"We have told them (the Europeans) that an indefinite suspension is unacceptable," Hossein Mousavian told AFP. AFP
TEHRAN - Iran is prepared to suspend uranium enrichment for a maximum of six months during negotiations with European countries, but will never agree to permanently halt the practice, one of its top nuclear negotiators said on Tuesday.
"We have told them (the Europeans) that an indefinite suspension is unacceptable," Hossein Mousavian told AFP.
Asked about the period during which Iran would accept to suspend enrichment, Mousavian said: "I think the negotiations (to reach an agreement with the Europeans) could last up to at most six months, not more."
Representatives of Europe's three main countries -- Germany, France and Britain -- are to hold a third round of negotiations on Friday in Paris with Iran in order to convince Tehran to halt all uranium enrichment activities.
Mousavian described the meeting in Paris as "crucial", although he did not rule out further such meetings. "We have to come to some kind of understanding," he said.
"Cessation is rejected, indefinite suspension is rejected, suspension shall be a confidence building measure and a voluntary decision by Iran and in no way a legal obligation, and this has to be clear in our understanding," he said.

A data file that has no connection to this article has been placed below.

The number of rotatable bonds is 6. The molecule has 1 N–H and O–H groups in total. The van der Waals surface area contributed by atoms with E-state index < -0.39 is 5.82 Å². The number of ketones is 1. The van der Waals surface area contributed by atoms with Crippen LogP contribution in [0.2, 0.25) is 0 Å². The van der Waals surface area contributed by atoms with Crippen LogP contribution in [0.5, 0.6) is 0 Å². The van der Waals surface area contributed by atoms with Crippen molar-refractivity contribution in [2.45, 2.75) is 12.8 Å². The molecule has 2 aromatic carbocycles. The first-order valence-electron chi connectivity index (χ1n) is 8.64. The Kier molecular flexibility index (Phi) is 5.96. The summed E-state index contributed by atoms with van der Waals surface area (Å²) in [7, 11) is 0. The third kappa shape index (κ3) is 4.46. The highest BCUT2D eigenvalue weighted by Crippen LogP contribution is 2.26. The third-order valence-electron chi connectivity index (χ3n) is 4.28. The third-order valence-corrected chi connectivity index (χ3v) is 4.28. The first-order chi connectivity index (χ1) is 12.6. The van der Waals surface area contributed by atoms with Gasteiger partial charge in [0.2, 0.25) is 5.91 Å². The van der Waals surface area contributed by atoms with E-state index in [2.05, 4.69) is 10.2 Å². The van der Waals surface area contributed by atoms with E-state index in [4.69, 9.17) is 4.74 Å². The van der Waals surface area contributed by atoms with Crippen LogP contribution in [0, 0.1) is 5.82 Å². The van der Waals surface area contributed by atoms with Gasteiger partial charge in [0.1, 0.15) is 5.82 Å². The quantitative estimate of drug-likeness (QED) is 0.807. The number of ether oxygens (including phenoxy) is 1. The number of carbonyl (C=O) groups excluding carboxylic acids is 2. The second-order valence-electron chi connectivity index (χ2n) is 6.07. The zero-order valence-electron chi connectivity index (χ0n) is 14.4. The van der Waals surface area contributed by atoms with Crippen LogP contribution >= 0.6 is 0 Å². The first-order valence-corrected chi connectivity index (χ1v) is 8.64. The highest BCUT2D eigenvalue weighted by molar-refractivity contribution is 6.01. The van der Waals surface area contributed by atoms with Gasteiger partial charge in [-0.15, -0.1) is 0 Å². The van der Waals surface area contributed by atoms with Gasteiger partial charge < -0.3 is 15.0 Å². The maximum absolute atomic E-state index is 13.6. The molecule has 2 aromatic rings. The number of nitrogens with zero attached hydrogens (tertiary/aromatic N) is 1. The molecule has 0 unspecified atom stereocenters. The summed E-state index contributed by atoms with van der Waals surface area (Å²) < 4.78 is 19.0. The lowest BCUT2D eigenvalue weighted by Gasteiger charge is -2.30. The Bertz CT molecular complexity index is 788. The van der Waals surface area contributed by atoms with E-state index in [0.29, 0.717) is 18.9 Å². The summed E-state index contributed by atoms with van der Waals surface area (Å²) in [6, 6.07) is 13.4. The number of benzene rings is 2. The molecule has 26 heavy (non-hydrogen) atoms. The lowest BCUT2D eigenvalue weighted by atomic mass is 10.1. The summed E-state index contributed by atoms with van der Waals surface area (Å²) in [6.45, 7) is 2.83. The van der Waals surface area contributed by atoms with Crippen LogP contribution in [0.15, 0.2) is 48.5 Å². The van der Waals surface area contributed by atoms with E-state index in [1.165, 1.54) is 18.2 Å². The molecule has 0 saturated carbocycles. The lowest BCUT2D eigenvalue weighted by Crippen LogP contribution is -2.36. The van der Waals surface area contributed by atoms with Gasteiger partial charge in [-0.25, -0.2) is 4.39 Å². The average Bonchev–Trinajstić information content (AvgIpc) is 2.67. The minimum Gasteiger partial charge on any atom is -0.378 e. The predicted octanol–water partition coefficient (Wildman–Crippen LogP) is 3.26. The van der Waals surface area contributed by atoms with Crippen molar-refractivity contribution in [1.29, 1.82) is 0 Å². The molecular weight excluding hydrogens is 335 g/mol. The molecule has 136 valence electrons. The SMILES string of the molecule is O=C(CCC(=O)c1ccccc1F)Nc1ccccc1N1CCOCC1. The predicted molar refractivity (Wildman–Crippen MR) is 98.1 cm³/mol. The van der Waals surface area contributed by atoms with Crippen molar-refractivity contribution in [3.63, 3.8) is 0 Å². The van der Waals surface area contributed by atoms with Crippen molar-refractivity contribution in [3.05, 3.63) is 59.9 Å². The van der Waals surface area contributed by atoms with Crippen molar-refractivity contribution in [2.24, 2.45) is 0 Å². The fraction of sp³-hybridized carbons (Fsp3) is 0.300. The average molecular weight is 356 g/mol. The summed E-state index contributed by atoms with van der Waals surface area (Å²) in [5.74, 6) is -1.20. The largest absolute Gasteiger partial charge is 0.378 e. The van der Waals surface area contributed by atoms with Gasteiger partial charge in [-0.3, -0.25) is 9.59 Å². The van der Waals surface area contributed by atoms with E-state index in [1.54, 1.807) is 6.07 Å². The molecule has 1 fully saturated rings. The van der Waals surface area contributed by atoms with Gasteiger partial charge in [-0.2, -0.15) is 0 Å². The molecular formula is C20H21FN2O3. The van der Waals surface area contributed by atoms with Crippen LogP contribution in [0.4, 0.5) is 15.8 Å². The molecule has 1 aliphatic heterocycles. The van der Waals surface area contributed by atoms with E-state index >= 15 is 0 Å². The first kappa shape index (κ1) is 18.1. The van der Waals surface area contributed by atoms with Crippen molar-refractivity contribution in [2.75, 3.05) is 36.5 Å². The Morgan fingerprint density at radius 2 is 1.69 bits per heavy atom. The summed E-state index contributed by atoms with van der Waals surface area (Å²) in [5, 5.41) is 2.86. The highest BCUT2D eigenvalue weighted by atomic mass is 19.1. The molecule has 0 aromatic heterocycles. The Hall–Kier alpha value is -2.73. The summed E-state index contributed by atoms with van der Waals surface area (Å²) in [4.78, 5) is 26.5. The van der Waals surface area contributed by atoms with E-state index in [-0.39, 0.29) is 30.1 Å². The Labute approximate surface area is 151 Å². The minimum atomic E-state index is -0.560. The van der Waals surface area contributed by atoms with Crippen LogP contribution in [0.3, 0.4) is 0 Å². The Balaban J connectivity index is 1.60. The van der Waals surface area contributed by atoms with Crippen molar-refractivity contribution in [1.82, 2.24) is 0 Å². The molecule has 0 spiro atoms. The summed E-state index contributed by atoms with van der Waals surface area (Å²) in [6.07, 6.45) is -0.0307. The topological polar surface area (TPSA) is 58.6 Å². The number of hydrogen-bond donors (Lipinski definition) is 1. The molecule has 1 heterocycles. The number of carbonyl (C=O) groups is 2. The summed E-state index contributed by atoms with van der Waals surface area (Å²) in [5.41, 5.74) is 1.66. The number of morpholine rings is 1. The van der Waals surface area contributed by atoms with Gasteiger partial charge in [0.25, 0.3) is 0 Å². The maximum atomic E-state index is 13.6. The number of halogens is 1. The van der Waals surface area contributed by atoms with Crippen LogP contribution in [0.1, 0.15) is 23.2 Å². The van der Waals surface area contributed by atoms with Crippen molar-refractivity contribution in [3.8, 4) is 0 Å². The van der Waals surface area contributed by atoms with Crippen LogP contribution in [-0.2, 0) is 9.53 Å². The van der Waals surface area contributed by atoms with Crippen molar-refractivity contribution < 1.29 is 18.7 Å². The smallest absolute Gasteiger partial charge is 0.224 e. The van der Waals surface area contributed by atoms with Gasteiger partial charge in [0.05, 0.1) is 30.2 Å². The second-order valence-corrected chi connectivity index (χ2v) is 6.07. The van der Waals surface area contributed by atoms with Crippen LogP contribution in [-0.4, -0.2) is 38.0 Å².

Officials from Europe have made clear they want to signal to Iran at the meeting that time is running out for the Islamic Republic to reach an agreement.
In return for full suspension of uranium enrichment by Iran, the EU is offering peaceful nuclear technology, including nuclear fuel, as well as trade advantages and support on security issues.
However, Mousavian demanded "clarifications" from the European side before talks can start about suspension." We have to clear the (nuclear technology) package before we talk about suspension."
"We have explained to them that the package can not be accepted as it is, it is completely unbalanced," he said.
"There is no clear commitment from the Europeans, and commitments should be mutual," he added.
Mousavian predicted that the chances for a compromise were "50-50".